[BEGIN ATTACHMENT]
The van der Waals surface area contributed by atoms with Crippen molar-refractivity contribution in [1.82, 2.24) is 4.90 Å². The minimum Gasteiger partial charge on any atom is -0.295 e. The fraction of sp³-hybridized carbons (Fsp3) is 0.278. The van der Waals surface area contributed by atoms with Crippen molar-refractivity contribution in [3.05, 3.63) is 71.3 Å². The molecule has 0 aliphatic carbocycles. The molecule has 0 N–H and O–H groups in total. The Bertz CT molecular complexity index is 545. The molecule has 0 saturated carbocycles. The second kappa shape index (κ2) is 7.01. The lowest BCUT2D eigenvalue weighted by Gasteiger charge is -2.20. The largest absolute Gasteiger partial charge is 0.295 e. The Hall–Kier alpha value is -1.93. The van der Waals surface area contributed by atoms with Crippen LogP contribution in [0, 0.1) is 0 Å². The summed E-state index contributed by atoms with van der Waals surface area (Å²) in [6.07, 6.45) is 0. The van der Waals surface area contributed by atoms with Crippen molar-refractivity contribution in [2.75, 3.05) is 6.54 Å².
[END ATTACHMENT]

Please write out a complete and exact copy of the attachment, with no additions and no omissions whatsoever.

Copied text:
The van der Waals surface area contributed by atoms with Crippen molar-refractivity contribution in [1.82, 2.24) is 4.90 Å². The minimum Gasteiger partial charge on any atom is -0.295 e. The fraction of sp³-hybridized carbons (Fsp3) is 0.278. The van der Waals surface area contributed by atoms with Crippen molar-refractivity contribution in [3.05, 3.63) is 71.3 Å². The molecule has 0 aliphatic carbocycles. The molecule has 0 N–H and O–H groups in total. The Bertz CT molecular complexity index is 545. The molecule has 0 saturated carbocycles. The second kappa shape index (κ2) is 7.01. The lowest BCUT2D eigenvalue weighted by Gasteiger charge is -2.20. The largest absolute Gasteiger partial charge is 0.295 e. The Hall–Kier alpha value is -1.93. The van der Waals surface area contributed by atoms with Crippen LogP contribution in [0, 0.1) is 0 Å². The summed E-state index contributed by atoms with van der Waals surface area (Å²) in [6.07, 6.45) is 0. The van der Waals surface area contributed by atoms with Crippen molar-refractivity contribution in [2.75, 3.05) is 6.54 Å².